Introduced on the 26th of September 1963, the Chevelle was available in many different varieties — including everything from 2-door sport coupes to 4-door wagons.
By mid 1964, Chevrolet swapped out it’s top engine from a 220 hp 283 CID V8 to a 300 hp 327 CID small-block V8. This signified GM throwing the Chevelle into the ring as a competitor and marking the beginning of the muscle car era. When the 1965 model year rolled around, Chevrolet pumped up the Chevelle again with the 350 hp L79 engine for the Super Sport.
In 1966, the Chevelle’s body was totally redesigned and the SS became a separate model. Power ranged between 325-327 hp. In 1967, the Chevelle would get a new front and rear fascia, front disc brakes and a dual master cylinder.
1968 brought another total redesign for the Chevelle: a shorter wheelbase, a longer hood, a short deck and tapered fenders — making it an immensely popular body style. The 1969 model reduced the SS back to an engine package, the vent window was removed, the taillights got bigger and a chrome bar stretched over the grille.
The 1970s brought new Chevelle styling and better engine packages. The taillights were moved to the bumper and a cowl induction air scoop boosted performance. This would be the first year the Chevelle SS got twin racing stripes.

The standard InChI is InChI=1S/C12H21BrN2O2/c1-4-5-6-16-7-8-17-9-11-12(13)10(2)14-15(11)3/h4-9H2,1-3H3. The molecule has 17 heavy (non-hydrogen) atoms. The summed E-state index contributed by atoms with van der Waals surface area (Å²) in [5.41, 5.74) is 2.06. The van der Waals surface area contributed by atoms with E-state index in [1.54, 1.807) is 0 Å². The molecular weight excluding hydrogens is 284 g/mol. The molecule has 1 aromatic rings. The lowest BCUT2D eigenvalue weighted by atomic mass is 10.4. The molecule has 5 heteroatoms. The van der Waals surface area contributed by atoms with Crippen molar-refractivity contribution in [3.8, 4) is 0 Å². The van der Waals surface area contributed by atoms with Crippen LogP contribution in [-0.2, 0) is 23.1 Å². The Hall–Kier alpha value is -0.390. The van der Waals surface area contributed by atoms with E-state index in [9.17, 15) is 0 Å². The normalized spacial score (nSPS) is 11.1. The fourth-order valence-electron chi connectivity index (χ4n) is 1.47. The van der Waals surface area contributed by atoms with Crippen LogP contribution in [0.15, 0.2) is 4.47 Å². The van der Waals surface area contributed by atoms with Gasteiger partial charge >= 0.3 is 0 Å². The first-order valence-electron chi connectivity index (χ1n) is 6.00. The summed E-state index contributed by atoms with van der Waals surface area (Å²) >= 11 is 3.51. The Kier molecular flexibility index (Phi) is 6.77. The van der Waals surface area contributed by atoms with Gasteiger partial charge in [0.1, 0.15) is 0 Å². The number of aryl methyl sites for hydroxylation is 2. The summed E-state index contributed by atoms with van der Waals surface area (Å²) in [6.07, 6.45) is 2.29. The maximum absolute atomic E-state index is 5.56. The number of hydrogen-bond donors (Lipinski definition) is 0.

Few changes occurred in 1971 including the addition of a low-cost, high-power “Heavy Chevy” trim level. This year was also the start of the government crackdown on gas guzzling cars so the SS was offered with a small-block 350 CID engine. Styling was again revised and 1972 was basically a carryover year.
The new Colonnade body style was rolled out in 1973 and the SS was downgraded to a simple appearance package. The SS would be replaced by the Laguna Type S-3 in 1974. The world said goodbye to the big block Chevelle in 1975. By 1977 the Chevelle had reached the end of it’s life…
The Chevelle wasn’t so much ‘canceled’ as ‘replaced’. GM decided to dramatically reduce its lineup in 1978 and the Chevelle was dropped while the Malibu remained.